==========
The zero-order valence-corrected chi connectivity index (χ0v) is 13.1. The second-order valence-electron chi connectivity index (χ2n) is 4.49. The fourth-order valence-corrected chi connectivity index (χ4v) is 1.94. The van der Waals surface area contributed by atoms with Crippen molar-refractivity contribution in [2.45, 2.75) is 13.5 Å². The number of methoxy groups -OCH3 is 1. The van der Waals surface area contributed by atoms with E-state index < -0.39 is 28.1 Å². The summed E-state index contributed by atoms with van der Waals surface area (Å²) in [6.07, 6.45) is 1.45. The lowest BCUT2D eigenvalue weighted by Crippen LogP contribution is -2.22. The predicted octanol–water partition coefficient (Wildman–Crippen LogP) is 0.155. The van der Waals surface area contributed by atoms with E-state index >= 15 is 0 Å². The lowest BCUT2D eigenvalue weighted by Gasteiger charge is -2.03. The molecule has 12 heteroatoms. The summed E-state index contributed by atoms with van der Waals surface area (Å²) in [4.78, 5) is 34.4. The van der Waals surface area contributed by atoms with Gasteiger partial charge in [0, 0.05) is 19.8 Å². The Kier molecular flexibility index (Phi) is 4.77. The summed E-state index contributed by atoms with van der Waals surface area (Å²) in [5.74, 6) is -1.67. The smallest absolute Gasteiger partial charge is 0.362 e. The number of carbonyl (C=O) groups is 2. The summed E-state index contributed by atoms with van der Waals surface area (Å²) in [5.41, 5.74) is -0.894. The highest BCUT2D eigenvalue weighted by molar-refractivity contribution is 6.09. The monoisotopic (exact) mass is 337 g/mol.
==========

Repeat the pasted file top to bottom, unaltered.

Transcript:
The zero-order valence-corrected chi connectivity index (χ0v) is 13.1. The second-order valence-electron chi connectivity index (χ2n) is 4.49. The fourth-order valence-corrected chi connectivity index (χ4v) is 1.94. The van der Waals surface area contributed by atoms with Crippen molar-refractivity contribution in [2.45, 2.75) is 13.5 Å². The number of methoxy groups -OCH3 is 1. The van der Waals surface area contributed by atoms with E-state index < -0.39 is 28.1 Å². The summed E-state index contributed by atoms with van der Waals surface area (Å²) in [6.07, 6.45) is 1.45. The lowest BCUT2D eigenvalue weighted by Crippen LogP contribution is -2.22. The predicted octanol–water partition coefficient (Wildman–Crippen LogP) is 0.155. The van der Waals surface area contributed by atoms with E-state index >= 15 is 0 Å². The lowest BCUT2D eigenvalue weighted by Gasteiger charge is -2.03. The molecule has 12 heteroatoms. The summed E-state index contributed by atoms with van der Waals surface area (Å²) in [4.78, 5) is 34.4. The van der Waals surface area contributed by atoms with Gasteiger partial charge in [0, 0.05) is 19.8 Å². The Kier molecular flexibility index (Phi) is 4.77. The summed E-state index contributed by atoms with van der Waals surface area (Å²) in [5.74, 6) is -1.67. The smallest absolute Gasteiger partial charge is 0.362 e. The number of carbonyl (C=O) groups is 2. The summed E-state index contributed by atoms with van der Waals surface area (Å²) in [5.41, 5.74) is -0.894. The highest BCUT2D eigenvalue weighted by molar-refractivity contribution is 6.09. The monoisotopic (exact) mass is 337 g/mol.